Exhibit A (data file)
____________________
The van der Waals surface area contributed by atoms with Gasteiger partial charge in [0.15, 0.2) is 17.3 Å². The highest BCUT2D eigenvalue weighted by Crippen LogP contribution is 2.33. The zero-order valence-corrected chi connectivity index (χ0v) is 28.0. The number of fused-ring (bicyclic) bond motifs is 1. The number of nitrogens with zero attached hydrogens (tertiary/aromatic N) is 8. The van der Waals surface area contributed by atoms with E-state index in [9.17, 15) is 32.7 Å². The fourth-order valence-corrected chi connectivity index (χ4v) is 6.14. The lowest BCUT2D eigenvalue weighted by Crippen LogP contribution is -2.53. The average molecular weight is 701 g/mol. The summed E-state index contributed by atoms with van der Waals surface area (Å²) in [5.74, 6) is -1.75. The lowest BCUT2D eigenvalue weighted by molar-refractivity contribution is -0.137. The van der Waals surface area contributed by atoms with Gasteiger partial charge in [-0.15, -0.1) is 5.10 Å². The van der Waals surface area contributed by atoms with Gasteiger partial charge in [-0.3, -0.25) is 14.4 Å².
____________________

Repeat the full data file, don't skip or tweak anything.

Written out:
The van der Waals surface area contributed by atoms with Gasteiger partial charge in [0.15, 0.2) is 17.3 Å². The highest BCUT2D eigenvalue weighted by Crippen LogP contribution is 2.33. The zero-order valence-corrected chi connectivity index (χ0v) is 28.0. The number of fused-ring (bicyclic) bond motifs is 1. The number of nitrogens with zero attached hydrogens (tertiary/aromatic N) is 8. The van der Waals surface area contributed by atoms with E-state index in [9.17, 15) is 32.7 Å². The fourth-order valence-corrected chi connectivity index (χ4v) is 6.14. The lowest BCUT2D eigenvalue weighted by Crippen LogP contribution is -2.53. The average molecular weight is 701 g/mol. The summed E-state index contributed by atoms with van der Waals surface area (Å²) in [5.74, 6) is -1.75. The lowest BCUT2D eigenvalue weighted by molar-refractivity contribution is -0.137. The van der Waals surface area contributed by atoms with Gasteiger partial charge in [-0.15, -0.1) is 5.10 Å². The van der Waals surface area contributed by atoms with Gasteiger partial charge in [-0.3, -0.25) is 14.4 Å².